Puranic encyclopaedia

by Vettam Mani | 1975 | 609,556 words | ISBN-10: 0842608222

This page describes the Story of Dirghatamas included the Puranic encyclopaedia by Vettam Mani that was translated into English in 1975. The Puranas have for centuries profoundly influenced Indian life and Culture and are defined by their characteristic features (panca-lakshana, literally, ‘the five characteristics of a Purana’).

Story of Dīrghatamas

A great Muni.


Aṅgiras, the son of Brahmā, had two sons, Utathya and Bṛhaspati. One day when Utathya was away from home, Bṛhaspati approached his elder brother’s wife, Mamatā, who was pregnant at the time, and tried to have sexual union with her. But she tried to dissuade him and said—"The child in my womb, born from Utathya’s semen has already mastered Vedas and Vedāṃgas. Your semen is also equally powerful. How can my womb bear the combined force of the two semens? So please refrain from this attempt of yours." But even after hearing these words of his sister-in-law, Bṛhaspati was not able to control his passions. At the time of the intercourse, when the semen of Bṛhaspati entered the womb, the child within it cried out—"Father ! this passion is improper. Two persons have no place here. So withdraw your semen." Bṛhaspati did not heed the request. The child in the womb repelled the semen that entered the womb with his foot and it dropped on the floor. Bṛhaspati who became angry, cursed the child. As a result, the boy was born blind. He got the name "Dīrghatamas" because he was born blind. (Mahābhārata Ādi Parva, Chapter 104).

Family Life.

In brilliance of parts, Dīrghatamas* equalled Bṛhaspati. Dīrghatamas, who was born blind, married Pradveṣi, a Brāhmaṇī. The couple had many children, chief of whom was Gautama. But after the birth of the children, Dīrghatmas fell into evil ways and became an object of hatred and contempt. The inmates of āśramas dubbed him a sinner. His wife, was disgusted with him. One day, the enraged Dīrghatamas, in his fury cursed women as a whole and Pradveṣī could not control her anger. She, with the help of Gautama and other sons made a raft and placing Dīrghatamas on it, floated it down the river Gaṅgā. The King Bali happened to see the raft floating down the river. He sent men to bring the boat to the bank. The King recognized Dīrghatamas and asked the Muni to beget brilliant and intelligent children by his queen. Dīrghatamas agreed and the King sent the queen Sudeṣṇā to him. The queen who did not find pleasure in the company of the blind and decrepit Muni sent a nurse to him. The nurse bore to him Kakṣīvān and ten other sons all of whom became great scholars. After some years the King came to know that the mother of those boys was the nurse. Then he sent Sudeṣṇā again to the Muni. Dīrghatamas, after touching her body blessed her and five sons, Aṅga, Vaṅga, Kaliṅga, Puṇḍra and Śuṅga were born to her. They founded five Kingdoms which were known by their names respectively. They are known by their modern names: Bhāgalpura, Bengāl, Āndhra, Rājasāhi and Tāmravika.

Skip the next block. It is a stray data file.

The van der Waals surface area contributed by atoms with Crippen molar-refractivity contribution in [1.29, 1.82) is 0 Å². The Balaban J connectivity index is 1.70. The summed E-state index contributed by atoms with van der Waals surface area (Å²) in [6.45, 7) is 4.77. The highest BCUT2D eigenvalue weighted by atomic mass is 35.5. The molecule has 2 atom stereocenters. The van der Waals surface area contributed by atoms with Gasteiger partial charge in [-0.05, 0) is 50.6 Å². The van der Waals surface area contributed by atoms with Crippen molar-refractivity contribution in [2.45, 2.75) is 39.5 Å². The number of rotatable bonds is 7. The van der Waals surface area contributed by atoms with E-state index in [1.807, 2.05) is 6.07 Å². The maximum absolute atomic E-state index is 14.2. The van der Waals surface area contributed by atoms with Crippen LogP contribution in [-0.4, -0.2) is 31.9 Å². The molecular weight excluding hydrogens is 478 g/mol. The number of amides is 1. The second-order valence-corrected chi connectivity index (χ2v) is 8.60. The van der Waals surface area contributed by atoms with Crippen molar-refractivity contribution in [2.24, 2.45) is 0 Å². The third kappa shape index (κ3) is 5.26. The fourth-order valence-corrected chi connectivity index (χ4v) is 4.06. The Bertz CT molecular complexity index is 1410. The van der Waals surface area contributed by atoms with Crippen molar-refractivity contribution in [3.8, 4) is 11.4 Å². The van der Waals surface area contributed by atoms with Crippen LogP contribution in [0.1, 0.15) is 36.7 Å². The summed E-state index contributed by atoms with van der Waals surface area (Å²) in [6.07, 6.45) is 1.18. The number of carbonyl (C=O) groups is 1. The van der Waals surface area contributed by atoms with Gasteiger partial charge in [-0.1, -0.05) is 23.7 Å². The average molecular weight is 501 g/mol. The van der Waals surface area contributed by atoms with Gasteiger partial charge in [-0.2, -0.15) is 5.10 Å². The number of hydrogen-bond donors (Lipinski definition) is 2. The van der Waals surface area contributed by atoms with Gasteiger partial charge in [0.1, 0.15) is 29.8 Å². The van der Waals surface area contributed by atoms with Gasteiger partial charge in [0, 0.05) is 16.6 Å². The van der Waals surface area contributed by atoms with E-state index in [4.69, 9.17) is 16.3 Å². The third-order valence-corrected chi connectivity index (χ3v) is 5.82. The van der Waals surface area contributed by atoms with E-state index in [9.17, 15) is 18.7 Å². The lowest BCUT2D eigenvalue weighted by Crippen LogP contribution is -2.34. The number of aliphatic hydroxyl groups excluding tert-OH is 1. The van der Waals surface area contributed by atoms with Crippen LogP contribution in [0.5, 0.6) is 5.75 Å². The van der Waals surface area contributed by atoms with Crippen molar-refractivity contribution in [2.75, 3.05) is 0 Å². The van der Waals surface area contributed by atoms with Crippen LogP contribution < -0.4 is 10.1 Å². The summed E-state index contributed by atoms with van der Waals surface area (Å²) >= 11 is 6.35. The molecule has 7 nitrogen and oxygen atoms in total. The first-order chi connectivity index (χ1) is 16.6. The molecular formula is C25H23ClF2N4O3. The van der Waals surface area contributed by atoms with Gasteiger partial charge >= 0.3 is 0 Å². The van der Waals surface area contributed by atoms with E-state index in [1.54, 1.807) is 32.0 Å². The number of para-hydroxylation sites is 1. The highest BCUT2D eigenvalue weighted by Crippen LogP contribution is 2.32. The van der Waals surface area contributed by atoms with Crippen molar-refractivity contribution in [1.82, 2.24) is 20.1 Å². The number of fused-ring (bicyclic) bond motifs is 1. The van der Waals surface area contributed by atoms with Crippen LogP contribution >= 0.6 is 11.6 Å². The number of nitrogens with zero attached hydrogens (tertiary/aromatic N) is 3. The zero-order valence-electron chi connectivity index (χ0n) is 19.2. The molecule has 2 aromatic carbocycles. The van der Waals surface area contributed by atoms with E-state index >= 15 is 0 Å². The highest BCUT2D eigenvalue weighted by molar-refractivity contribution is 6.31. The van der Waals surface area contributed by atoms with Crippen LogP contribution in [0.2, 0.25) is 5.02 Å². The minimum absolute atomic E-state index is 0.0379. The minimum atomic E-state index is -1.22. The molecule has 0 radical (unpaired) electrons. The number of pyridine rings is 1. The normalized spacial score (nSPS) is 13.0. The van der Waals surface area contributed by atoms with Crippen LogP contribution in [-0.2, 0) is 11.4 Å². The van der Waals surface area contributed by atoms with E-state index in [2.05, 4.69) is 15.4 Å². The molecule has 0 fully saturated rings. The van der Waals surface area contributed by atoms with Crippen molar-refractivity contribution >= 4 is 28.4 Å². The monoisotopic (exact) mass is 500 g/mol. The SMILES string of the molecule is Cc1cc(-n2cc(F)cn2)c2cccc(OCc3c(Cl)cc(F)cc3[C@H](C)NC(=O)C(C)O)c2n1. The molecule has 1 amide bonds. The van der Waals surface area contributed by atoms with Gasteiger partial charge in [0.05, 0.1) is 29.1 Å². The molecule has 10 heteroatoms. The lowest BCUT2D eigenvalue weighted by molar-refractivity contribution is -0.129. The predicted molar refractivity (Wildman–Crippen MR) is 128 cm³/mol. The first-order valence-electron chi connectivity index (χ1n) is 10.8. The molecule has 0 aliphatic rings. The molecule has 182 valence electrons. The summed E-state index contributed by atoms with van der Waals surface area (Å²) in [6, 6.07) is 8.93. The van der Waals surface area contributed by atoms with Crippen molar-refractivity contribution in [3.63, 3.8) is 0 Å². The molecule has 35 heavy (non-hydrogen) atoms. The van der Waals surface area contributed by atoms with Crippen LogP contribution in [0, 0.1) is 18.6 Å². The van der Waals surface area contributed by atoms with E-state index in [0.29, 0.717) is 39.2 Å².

Other details.

(1) Dīrghatamas had another wife named Uśik. (Ṛgveda, 1st Maṇḍala, 16th Anuvāka, 112th Sūkta.)

(2) Dīrghatamas continues to be in the assembly of Indra offering worship to him (Indra). (Mahābhārata Śabhā Parva, Chapter 7, Verse 11).

*) The story of Brhaspati’s union with Mamatā is given in Bhāgavata Purāṇa. According to this story the child in her womb was Bharadvāja. The Mahābhārata states that the child born to Mamatā was Dīrghatamas.

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